A few years ago the hype was around the cloud revolution – talk of moving to cloud was radical and being touted as the new frontier. Today, it is common place and we are now ironing out the security issues and other limitations.
Big players have emerged to swallow or break smaller suppliers, and niche providers have found their place too. In a few more years it will be the only sensible choice for our servers and central business systems.
The key driver for cloud will be low-cost computing power, other drivers will be environmental impact and (believe it or not) security for SMEs.
McKinsey and Company recently published an article on the resource revolution discussing how we may be about to face the next industrial revolution as technology drives vastly different productivity in how we consume resources.
Of course, this trend is driven by the need to reduce cost in everything we do in business and to find new ways to drive margin and profit in competitive times.
McKinsey talk about five keys to ‘winning the revolution’, and these are:
- Substituting low-cost, highly available materials for scarce and expensive commodities
- Optimisation through embedded software in resource-intensive industries to improve production and consumption cycles
- Virtualisation of processes so they no longer happen in the real world
- Circularity, which is essentially finding a new value for a consumed item
- Waste elimination by finding better designs for products and services
This is certainly going to play out in large businesses and I am excited by the work that is now being done and will have an impact over the years ahead.
If I was looking for a new direction right now this would be the most exciting area to seek as a specialisation, because I hate to see the abuse of natural resources. The first key to success in this revolution is to identify the waste, although lean manufacturing methodologies have been trying to do this for years.
We are a very wasteful society and yet there are billions of dollars to be made from waste reduction, recycling, reuse and redesign of process.
Reducing the cost of how we consume resources is not a trivial exercise but it begins, like anything we want to improve, with measurement of the status quo. This is where business intelligence tools are beginning to drive the questions on how other technologies can be used to make improvements. The process of improving anything is ‘plan measure improve’ (PMI), and this is not a once-off action, it is an ongoing cycle where after each improvement a new plan is derived and a new cycle of measurement is carried out to find the next best improvement.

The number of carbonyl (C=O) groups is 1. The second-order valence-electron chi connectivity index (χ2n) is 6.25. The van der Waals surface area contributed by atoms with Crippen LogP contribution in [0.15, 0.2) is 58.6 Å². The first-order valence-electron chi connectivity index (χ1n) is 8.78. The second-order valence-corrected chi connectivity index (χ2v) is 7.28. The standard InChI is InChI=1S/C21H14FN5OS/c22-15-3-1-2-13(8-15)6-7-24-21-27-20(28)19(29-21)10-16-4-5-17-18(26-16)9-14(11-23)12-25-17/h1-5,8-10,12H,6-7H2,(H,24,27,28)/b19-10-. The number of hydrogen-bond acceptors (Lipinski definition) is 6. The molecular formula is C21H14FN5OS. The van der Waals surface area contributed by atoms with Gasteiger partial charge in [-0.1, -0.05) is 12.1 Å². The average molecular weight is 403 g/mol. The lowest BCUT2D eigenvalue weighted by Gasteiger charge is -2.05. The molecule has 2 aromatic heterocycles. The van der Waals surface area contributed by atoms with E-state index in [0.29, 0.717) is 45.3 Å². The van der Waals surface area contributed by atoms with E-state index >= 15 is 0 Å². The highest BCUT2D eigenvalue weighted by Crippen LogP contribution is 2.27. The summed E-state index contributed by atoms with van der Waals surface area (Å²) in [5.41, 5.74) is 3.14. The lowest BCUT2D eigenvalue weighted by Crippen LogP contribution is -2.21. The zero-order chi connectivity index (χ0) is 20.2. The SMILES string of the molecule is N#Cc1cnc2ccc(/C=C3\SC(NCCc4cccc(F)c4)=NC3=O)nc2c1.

I believe there is a very big opportunity in this for small innovators to find the waste in their own business, reduce the waste and then teach larger businesses how to do it on a bigger scale. The need here is for smart independent thinkers to find new ways to do things. Often large companies are too entrenched in internal politics and ‘the way things are done around here’ to see the innovation under their noses.
The key to much of this improvement is first gaining a good view of the measurement of what is happening today. This will form the base line for observing the improvements.
This is part of why business intelligence is at the top of the CIO agenda this year. Leading businesses are realising they have the benchmark data and need to manage that before they start to invest in the change that will lead to larger profits. At the forefront of these projects is data visualisation, which is why it is exciting to see iDashboards launching the Australian Cloud Platform of their data visualisation product that allows local businesses to create and share meaningful company data in powerful ways to drive the insight required for change to happen and be seen.
The potential of the tools from Microsoft, with Power BI now built into their Office 365 offering, lends itself to preparing data for such shared dashboards and is just one of many cloud solutions that can create data input for the visualisation tool.
Once measurement is under control and reporting is taken care of, new technologies can be implemented and the change in results measured quickly to allow fine tuning of process and equipment to get better outputs. Technologies that will then come to the front are Bio Technologies, Nano Technology, Robotics and high-speed centralised data processing in zero waste IT environments. Then better mapping of brain functions and human performance envelopes will lead to job design and work environment controls for better outputs. Not science fiction, science future just around the hype corner.
What are you doing in your business to measure the waste in terms of process, cost of materials, consistency of output, cost of sale, cost of management and other changeable factors that could lead to cycles of improvement with a little good planning?
If you are in a commoditised service business or a business that consumes expensive commodities there are new technologies that can dramatically reduce your costs and make you an industry leader again.
I for one am looking forward to the resource revolution. I believe it will create some of the biggest opportunities of our generation. Viva la revolution!